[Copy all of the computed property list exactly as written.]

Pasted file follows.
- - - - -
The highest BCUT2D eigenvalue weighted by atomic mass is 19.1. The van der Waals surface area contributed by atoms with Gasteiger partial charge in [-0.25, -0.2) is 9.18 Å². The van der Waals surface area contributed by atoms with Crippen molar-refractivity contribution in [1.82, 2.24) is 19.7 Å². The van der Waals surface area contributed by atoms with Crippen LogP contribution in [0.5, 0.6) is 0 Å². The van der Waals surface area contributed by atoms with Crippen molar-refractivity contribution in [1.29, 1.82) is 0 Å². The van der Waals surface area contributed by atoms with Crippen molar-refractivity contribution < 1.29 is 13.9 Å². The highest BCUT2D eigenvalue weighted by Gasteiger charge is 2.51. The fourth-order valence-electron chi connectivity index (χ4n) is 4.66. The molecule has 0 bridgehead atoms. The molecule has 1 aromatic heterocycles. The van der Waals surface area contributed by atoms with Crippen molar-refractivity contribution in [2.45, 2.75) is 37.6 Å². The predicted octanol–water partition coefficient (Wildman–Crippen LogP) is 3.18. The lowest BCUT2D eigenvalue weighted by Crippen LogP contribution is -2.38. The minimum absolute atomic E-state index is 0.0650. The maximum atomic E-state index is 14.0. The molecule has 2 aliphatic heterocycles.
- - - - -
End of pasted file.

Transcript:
The highest BCUT2D eigenvalue weighted by atomic mass is 19.1. The van der Waals surface area contributed by atoms with Gasteiger partial charge in [-0.25, -0.2) is 9.18 Å². The van der Waals surface area contributed by atoms with Crippen molar-refractivity contribution in [1.82, 2.24) is 19.7 Å². The van der Waals surface area contributed by atoms with Crippen LogP contribution in [0.5, 0.6) is 0 Å². The van der Waals surface area contributed by atoms with Crippen molar-refractivity contribution in [1.29, 1.82) is 0 Å². The van der Waals surface area contributed by atoms with Crippen molar-refractivity contribution < 1.29 is 13.9 Å². The highest BCUT2D eigenvalue weighted by Gasteiger charge is 2.51. The fourth-order valence-electron chi connectivity index (χ4n) is 4.66. The molecule has 0 bridgehead atoms. The molecule has 1 aromatic heterocycles. The van der Waals surface area contributed by atoms with Crippen molar-refractivity contribution in [2.45, 2.75) is 37.6 Å². The predicted octanol–water partition coefficient (Wildman–Crippen LogP) is 3.18. The lowest BCUT2D eigenvalue weighted by Crippen LogP contribution is -2.38. The minimum absolute atomic E-state index is 0.0650. The maximum atomic E-state index is 14.0. The molecule has 2 aliphatic heterocycles.